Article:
3D Printing

In 3D Printing, Crafts on November 5, 2013 at 7:25 pm


I recently bought a 3D printer kit.  I got the Prusa 8″ i3 from Makerfarm.  It is a kit that shows up in box and you have to assemble.  The assembly took me a few nights to get it finished.  The video instructions were not great.  He would list certain parts as being needed for each step and then he would use extras or not use all of them or use completely different parts.  Occasionally he would put something together and then tell you that you actually needed to do this later on during a different stage of assembly.  But of course it would not be mentioned when it should be done.  You get the idea.  I made it through but there was a lot of backtracking and taking things apart so that I could redo something or whatever.  Finally, I got it all assembled and it was time to print.   Or at least to start learning all of the software that was needed.  This was actually not too bad.  If all you want to do is print 3D models that have already been designed all you need is to ingest the file for that model into a slicer program.  The slicer program slices the model into a thin layers that the printer can handle.  Then you load that sliced file into the printer and tell it to print.  After a little calibration the printer was up and running.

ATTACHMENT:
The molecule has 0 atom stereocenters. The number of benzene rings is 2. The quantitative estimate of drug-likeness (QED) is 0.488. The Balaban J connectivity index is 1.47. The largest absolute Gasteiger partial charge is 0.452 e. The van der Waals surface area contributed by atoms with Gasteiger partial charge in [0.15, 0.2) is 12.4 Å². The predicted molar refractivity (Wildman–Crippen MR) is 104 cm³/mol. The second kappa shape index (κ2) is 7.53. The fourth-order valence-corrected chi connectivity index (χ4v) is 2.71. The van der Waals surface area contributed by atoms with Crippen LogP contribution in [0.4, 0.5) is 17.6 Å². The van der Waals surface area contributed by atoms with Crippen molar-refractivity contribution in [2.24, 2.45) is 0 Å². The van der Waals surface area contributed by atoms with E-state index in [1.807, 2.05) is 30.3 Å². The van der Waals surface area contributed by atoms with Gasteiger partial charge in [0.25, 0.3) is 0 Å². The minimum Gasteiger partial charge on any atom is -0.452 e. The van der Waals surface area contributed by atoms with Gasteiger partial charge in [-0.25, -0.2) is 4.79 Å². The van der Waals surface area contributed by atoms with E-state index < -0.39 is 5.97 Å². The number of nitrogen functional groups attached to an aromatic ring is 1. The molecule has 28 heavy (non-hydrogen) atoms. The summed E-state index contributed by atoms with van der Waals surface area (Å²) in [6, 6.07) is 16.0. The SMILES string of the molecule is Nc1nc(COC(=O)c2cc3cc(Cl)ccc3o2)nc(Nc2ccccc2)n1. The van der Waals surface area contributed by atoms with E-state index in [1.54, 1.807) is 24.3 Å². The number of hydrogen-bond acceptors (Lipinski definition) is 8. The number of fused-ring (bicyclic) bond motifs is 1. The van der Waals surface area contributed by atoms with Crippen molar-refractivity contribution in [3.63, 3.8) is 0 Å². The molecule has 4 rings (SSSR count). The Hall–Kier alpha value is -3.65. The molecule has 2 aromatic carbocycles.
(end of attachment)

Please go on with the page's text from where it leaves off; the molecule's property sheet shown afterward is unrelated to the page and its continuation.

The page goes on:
After a couple days the prints started to get really messy.  It took me a little while to discover a couple problems.  The first (and one I should have noticed right away) was that some bolts on the bottom of the print tray where hitting the frame of the printer as the tray moved back and forth.  This caused it jump a bit whenever the tray needed to move that far.  I fixed it by sanding down the frame to give the bolts a little more clearance.  The second problem was the many of the bolts on the printer were starting to loosen up.  The kit did come with locking nuts for some of the bolts.  I used them where ever I thought I was supposed to.  The instructions never really mentioned them though so it was a bit of guessing on my part as to where they should have been installed.  After making tightening up the bolts and using some locktite on them I was back to printing…. for about a day.

The next problem was constant jamming of the print media (in this case ABS plastic wire) in the print mechanism.  After a couple days of tinkering, I decided the problem was the print nozzle.  It was supposed to have an opening of .4 mm.  However I couldn’t even see the opening or get a guitar string (.3 mm) through the hole.  I decided to open it up a bit by grinding a tiny bit off of the end with a dremel.  That went about as well as you would think.  I went from almost no opening to almost 1 mm pretty much instantly.  So I got online and ordered another nozzle.